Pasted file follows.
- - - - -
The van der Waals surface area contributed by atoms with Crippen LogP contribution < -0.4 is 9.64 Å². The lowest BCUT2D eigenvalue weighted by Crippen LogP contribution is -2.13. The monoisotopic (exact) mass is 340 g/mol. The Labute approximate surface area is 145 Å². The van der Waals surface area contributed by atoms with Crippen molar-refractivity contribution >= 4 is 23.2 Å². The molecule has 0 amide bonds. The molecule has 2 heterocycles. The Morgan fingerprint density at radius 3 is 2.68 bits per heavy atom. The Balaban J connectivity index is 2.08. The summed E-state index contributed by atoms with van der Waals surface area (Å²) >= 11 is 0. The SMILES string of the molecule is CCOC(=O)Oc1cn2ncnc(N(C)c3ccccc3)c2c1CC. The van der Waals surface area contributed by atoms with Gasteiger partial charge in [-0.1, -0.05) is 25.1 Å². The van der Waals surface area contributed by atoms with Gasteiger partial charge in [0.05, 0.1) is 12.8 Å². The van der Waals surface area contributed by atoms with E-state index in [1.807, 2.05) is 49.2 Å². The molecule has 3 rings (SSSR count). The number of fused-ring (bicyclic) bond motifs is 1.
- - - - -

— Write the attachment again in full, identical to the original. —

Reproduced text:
The van der Waals surface area contributed by atoms with Crippen LogP contribution < -0.4 is 9.64 Å². The lowest BCUT2D eigenvalue weighted by Crippen LogP contribution is -2.13. The monoisotopic (exact) mass is 340 g/mol. The Labute approximate surface area is 145 Å². The van der Waals surface area contributed by atoms with Crippen molar-refractivity contribution >= 4 is 23.2 Å². The molecule has 0 amide bonds. The molecule has 2 heterocycles. The Morgan fingerprint density at radius 3 is 2.68 bits per heavy atom. The Balaban J connectivity index is 2.08. The summed E-state index contributed by atoms with van der Waals surface area (Å²) >= 11 is 0. The SMILES string of the molecule is CCOC(=O)Oc1cn2ncnc(N(C)c3ccccc3)c2c1CC. The van der Waals surface area contributed by atoms with Gasteiger partial charge in [-0.1, -0.05) is 25.1 Å². The van der Waals surface area contributed by atoms with Gasteiger partial charge in [0.05, 0.1) is 12.8 Å². The van der Waals surface area contributed by atoms with E-state index in [1.807, 2.05) is 49.2 Å². The molecule has 3 rings (SSSR count). The number of fused-ring (bicyclic) bond motifs is 1.